Detecting exocomets around other stars

We’ve heard many discoveries over the past decade of planets around other stars. Today astronomers announced the detection of seven new comets around other stars. You can read more here: “Exocomets may be as common as exoplanets”.

Why should we care? Well, comets are a lot smaller than planets, so it’s impressive that they can be detected at all. Even more impressive, these discoveries were made with a 2.1-m telescope on the ground, not in space. You might be wondering how exactly they were detected if it’s so hard even to find Earth-sized planets. That’s because these comets aren’t being detected directly, e.g., by the brief drop in stellar brightness when a planet transits in front of it. Instead, what’s actually being detected are slight perturbations (lasting about 5 days) to the star’s spectrum across multiple wavelengths, which indicates a compositional difference. Since we don’t expect the star to briefly change its composition and then revert back, this is interpreted as seeing gases boiling off the comet as it passes close to the sun.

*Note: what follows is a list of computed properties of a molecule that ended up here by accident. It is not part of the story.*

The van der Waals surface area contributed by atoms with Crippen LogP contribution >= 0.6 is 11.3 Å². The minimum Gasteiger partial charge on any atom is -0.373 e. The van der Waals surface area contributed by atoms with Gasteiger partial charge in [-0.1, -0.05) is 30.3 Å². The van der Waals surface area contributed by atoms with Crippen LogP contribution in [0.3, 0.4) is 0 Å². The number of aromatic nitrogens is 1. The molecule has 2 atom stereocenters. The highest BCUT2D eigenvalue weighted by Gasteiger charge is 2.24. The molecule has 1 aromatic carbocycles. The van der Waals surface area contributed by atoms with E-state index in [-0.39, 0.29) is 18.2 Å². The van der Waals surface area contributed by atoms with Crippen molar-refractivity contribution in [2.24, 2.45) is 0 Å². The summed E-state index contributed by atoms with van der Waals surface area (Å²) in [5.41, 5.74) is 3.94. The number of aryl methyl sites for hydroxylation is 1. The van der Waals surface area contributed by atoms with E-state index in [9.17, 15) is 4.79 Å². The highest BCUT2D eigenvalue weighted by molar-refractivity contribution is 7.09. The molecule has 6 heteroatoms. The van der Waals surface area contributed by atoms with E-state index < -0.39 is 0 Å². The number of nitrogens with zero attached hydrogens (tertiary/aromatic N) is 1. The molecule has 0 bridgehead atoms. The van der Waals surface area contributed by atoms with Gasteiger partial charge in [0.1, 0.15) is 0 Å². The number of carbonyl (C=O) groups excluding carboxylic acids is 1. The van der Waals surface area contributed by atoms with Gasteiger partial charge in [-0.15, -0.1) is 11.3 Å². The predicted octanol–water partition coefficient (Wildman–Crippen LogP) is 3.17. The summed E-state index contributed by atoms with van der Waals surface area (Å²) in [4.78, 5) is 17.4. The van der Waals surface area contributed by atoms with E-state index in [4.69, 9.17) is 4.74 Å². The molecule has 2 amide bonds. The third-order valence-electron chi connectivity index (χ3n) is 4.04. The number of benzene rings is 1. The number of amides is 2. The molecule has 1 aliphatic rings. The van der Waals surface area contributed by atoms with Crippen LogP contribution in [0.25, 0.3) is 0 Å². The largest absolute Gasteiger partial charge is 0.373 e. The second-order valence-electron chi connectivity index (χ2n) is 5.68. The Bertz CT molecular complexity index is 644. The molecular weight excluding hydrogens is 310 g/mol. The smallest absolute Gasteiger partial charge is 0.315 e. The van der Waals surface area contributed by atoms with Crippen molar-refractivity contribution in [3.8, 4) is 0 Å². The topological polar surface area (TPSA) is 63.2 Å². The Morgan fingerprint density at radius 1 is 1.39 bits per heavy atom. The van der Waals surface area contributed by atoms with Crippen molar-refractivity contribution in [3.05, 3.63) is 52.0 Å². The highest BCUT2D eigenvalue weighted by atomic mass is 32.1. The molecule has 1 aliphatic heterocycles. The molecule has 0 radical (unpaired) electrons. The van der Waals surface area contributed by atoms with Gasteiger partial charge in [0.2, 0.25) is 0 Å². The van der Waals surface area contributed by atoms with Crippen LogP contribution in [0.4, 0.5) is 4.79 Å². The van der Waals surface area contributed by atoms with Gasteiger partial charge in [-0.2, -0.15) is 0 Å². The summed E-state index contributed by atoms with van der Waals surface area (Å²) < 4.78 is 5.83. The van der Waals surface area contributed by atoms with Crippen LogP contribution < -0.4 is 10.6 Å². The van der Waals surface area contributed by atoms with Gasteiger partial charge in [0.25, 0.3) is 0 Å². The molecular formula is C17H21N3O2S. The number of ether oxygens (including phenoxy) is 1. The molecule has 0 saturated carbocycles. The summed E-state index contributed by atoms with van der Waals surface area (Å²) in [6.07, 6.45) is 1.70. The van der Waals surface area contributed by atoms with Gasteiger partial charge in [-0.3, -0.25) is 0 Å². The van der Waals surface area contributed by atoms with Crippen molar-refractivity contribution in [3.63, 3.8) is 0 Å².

If so, I’d expect that the particular changes would serve as a kind of “fingerprint” for that particular comet, and be somewhat repeatable the next time it approaches its star. But comet periods can be a lot longer than planet periods (at least in our solar system) so it might take a while to get any repeat signals.

The scientific reason this is interesting is that it can serve to fill in a gap in our knowledge. We’ve seen systems with dusty disks surrounding the star (before planets form), and we’ve seen more mature systems with their planets already formed. We haven’t yet explored the in-between stage in which a lot of material (comets, asteroids) is moving around in the process of forming into large planetesimals. For that reason, astronomers targeted young (type A) stars for the exocomet hunt.

Further, turns out that the technique used wouldn’t work with older/cooler stars. In discoverer Barry Welsh’s talk today at the AAS meeting (he’s giving a press conference tomorrow), he noted that the spectral absorption features they think come from comet outgassing get “narrower and harder to detect in older stars.” I’m not sure of the specifics on this, but it suggests we won’t be able to find exocomets in all of the stars we’ve been studying… at least this way. Astronomers’ innovations will continue to push the envelope!